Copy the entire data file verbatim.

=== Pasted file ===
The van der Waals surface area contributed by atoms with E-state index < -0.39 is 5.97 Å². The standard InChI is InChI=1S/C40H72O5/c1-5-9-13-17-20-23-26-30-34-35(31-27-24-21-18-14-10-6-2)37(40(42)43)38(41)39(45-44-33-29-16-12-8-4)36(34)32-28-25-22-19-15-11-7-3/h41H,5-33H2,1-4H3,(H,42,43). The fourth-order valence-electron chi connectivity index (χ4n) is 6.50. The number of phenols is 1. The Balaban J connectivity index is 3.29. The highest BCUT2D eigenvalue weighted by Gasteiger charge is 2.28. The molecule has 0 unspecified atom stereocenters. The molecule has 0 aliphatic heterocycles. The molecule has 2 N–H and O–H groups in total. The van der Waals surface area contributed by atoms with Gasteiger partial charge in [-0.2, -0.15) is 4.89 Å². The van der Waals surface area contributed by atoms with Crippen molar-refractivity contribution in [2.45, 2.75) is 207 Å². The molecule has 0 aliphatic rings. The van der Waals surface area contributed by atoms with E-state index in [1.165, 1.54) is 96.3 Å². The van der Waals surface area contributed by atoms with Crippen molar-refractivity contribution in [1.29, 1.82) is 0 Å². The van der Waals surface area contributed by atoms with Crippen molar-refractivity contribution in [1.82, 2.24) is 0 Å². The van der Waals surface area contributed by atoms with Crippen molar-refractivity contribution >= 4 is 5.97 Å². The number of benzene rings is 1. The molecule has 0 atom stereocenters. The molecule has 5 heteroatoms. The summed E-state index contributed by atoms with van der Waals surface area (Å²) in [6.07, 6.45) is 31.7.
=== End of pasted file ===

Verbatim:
The van der Waals surface area contributed by atoms with E-state index < -0.39 is 5.97 Å². The standard InChI is InChI=1S/C40H72O5/c1-5-9-13-17-20-23-26-30-34-35(31-27-24-21-18-14-10-6-2)37(40(42)43)38(41)39(45-44-33-29-16-12-8-4)36(34)32-28-25-22-19-15-11-7-3/h41H,5-33H2,1-4H3,(H,42,43). The fourth-order valence-electron chi connectivity index (χ4n) is 6.50. The number of phenols is 1. The Balaban J connectivity index is 3.29. The highest BCUT2D eigenvalue weighted by Gasteiger charge is 2.28. The molecule has 0 unspecified atom stereocenters. The molecule has 0 aliphatic heterocycles. The molecule has 2 N–H and O–H groups in total. The van der Waals surface area contributed by atoms with Gasteiger partial charge in [-0.2, -0.15) is 4.89 Å². The van der Waals surface area contributed by atoms with Crippen molar-refractivity contribution in [2.45, 2.75) is 207 Å². The molecule has 0 aliphatic rings. The van der Waals surface area contributed by atoms with E-state index in [1.165, 1.54) is 96.3 Å². The van der Waals surface area contributed by atoms with Crippen molar-refractivity contribution in [1.29, 1.82) is 0 Å². The van der Waals surface area contributed by atoms with Crippen molar-refractivity contribution in [1.82, 2.24) is 0 Å². The van der Waals surface area contributed by atoms with Crippen molar-refractivity contribution >= 4 is 5.97 Å². The number of benzene rings is 1. The molecule has 0 atom stereocenters. The molecule has 5 heteroatoms. The summed E-state index contributed by atoms with van der Waals surface area (Å²) in [6.07, 6.45) is 31.7.